With every reason to look less than pristine--a recent six-month layoff, for instance--Dance Theatre of Harlem put on a show this weekend at the South Bay Center for the Arts that allowed no such thing. In fact, the performances brimmed with vigor, with stylishness.
After all, there was much to celebrate: the company’s 25th anniversary, a testament to the vision of founder-director Arthur Mitchell, and a happy return, after three years, to Los Angeles.
As in the past, DTH focused on straightforward dramatic narrative in its choreography . And except for a nod to Duke Ellington (Ailey’s “The River”), the two programs stayed strictly in the province of dead, white, male composers.
But the new material made a lavish showcase for the balletically primed dancers. Billy Wilson’s “Ginastera,” set to a mix-and-match of pieces by that composer, boasted exuberant ensembles with brooding, mysterious reveries for the ever-elegant, flirtatious, Maja-like hauteur of Virginia Johnson, and capitalized on the hulking, Limon-esque power of Hugues Magen.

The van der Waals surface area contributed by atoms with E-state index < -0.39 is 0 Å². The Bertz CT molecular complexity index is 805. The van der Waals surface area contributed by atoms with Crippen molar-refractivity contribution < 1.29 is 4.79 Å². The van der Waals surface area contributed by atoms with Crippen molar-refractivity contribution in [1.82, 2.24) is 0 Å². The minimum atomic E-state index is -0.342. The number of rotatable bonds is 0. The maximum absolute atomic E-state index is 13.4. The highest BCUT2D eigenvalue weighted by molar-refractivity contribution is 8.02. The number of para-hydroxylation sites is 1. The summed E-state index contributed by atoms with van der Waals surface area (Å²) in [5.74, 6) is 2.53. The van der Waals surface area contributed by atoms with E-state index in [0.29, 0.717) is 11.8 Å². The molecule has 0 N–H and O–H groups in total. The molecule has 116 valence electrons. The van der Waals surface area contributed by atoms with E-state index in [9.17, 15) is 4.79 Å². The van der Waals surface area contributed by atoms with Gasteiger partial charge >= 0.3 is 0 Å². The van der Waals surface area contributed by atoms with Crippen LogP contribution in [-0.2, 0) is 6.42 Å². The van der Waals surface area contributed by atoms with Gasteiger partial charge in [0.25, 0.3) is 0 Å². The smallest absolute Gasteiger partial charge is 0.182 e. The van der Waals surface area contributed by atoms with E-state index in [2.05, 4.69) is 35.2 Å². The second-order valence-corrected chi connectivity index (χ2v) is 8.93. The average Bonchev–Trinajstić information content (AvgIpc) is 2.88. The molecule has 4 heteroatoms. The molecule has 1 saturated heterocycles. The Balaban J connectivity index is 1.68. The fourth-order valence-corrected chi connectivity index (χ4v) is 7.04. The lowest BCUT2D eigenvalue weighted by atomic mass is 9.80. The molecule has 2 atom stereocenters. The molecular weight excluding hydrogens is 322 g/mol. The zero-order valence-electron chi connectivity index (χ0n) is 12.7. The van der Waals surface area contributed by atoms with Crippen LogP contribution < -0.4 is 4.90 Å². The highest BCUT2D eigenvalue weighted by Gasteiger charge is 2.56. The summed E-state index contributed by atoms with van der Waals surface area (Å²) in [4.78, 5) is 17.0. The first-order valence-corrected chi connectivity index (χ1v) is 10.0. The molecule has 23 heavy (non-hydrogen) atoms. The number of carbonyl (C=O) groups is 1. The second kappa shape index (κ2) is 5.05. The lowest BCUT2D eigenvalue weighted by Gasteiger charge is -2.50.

Glen Tetley’s “Dialogues,” which exults in the drama of stretched limbs, high extensions and sumptuous, arching lifts, is Mitchell’s gift to his dancers. In their sleek, white unitards they define the modern ballet aesthetic, its linear beauty, its effortless plastique. Especially Tai Jimenez, a Balanchine ideal if there ever were one. With her long, tapered arms and legs, perfect turn-out, supreme suppleness and small, narrow torso, she and the eloquent Eddie J. Shellman tapped the troubled lyricism in Ginastera’s Piano Concerto with their eerie swoons.
Elsewhere in “Dialogues,” which is just that--a series of pas de deux--the momentous music inspired explosive partnerings as well as darkly whimsical ones. In all, a terrific vehicle.
But for sheer bedazzlement nothing beat Michael Smuin’s “Medea,” a shrewdly figured variation on the Martha Graham opus using the same Barber score--danced here by virtuosos of the first order and set in a framework of high-blown drama.
Theatrical force wedded to powerful technique made Donald Williams an unforgettable Jason. So was Jimenez in her clearest element here as the Princess. Their sweet seduction of a duet boasted many levels of intimacy. And Lisa Attles in the title role conveyed a serpentine and magisterial evil.
“The River,” the other new acquisition, looked good on the company, with Patrick Johnson--who made every move a great physical moment--a standout.